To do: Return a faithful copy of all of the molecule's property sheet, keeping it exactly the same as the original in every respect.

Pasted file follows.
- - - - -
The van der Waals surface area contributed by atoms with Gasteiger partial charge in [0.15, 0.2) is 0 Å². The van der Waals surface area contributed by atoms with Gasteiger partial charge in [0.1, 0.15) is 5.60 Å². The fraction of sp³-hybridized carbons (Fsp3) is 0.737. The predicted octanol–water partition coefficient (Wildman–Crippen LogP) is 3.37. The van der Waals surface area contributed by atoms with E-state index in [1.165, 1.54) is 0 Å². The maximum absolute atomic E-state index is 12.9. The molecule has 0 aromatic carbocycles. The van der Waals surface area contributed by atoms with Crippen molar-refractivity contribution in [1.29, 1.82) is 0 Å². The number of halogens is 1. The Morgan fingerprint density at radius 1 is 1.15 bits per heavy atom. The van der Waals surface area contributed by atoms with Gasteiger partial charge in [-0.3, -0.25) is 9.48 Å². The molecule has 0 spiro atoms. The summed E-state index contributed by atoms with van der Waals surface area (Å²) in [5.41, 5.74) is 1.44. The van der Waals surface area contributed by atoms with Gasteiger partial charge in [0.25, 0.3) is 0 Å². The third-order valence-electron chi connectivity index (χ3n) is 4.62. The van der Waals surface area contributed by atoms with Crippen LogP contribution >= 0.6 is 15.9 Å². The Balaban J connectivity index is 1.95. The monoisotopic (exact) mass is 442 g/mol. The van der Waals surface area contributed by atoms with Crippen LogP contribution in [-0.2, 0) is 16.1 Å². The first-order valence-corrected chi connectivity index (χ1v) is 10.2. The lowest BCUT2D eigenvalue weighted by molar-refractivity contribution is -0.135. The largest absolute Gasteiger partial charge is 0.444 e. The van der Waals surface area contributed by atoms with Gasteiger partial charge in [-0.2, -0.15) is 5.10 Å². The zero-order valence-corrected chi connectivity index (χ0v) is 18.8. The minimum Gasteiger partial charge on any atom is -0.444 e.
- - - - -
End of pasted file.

The van der Waals surface area contributed by atoms with Gasteiger partial charge in [0.15, 0.2) is 0 Å². The van der Waals surface area contributed by atoms with Gasteiger partial charge in [0.1, 0.15) is 5.60 Å². The fraction of sp³-hybridized carbons (Fsp3) is 0.737. The predicted octanol–water partition coefficient (Wildman–Crippen LogP) is 3.37. The van der Waals surface area contributed by atoms with E-state index in [1.165, 1.54) is 0 Å². The maximum absolute atomic E-state index is 12.9. The molecule has 0 aromatic carbocycles. The van der Waals surface area contributed by atoms with Crippen molar-refractivity contribution in [1.29, 1.82) is 0 Å². The number of halogens is 1. The Morgan fingerprint density at radius 1 is 1.15 bits per heavy atom. The van der Waals surface area contributed by atoms with Gasteiger partial charge in [-0.3, -0.25) is 9.48 Å². The molecule has 0 spiro atoms. The summed E-state index contributed by atoms with van der Waals surface area (Å²) in [5.41, 5.74) is 1.44. The van der Waals surface area contributed by atoms with Gasteiger partial charge in [0.25, 0.3) is 0 Å². The third-order valence-electron chi connectivity index (χ3n) is 4.62. The van der Waals surface area contributed by atoms with Crippen LogP contribution >= 0.6 is 15.9 Å². The Balaban J connectivity index is 1.95. The monoisotopic (exact) mass is 442 g/mol. The van der Waals surface area contributed by atoms with Crippen LogP contribution in [-0.2, 0) is 16.1 Å². The first-order valence-corrected chi connectivity index (χ1v) is 10.2. The lowest BCUT2D eigenvalue weighted by molar-refractivity contribution is -0.135. The largest absolute Gasteiger partial charge is 0.444 e. The van der Waals surface area contributed by atoms with Gasteiger partial charge in [-0.2, -0.15) is 5.10 Å². The zero-order valence-corrected chi connectivity index (χ0v) is 18.8. The minimum Gasteiger partial charge on any atom is -0.444 e.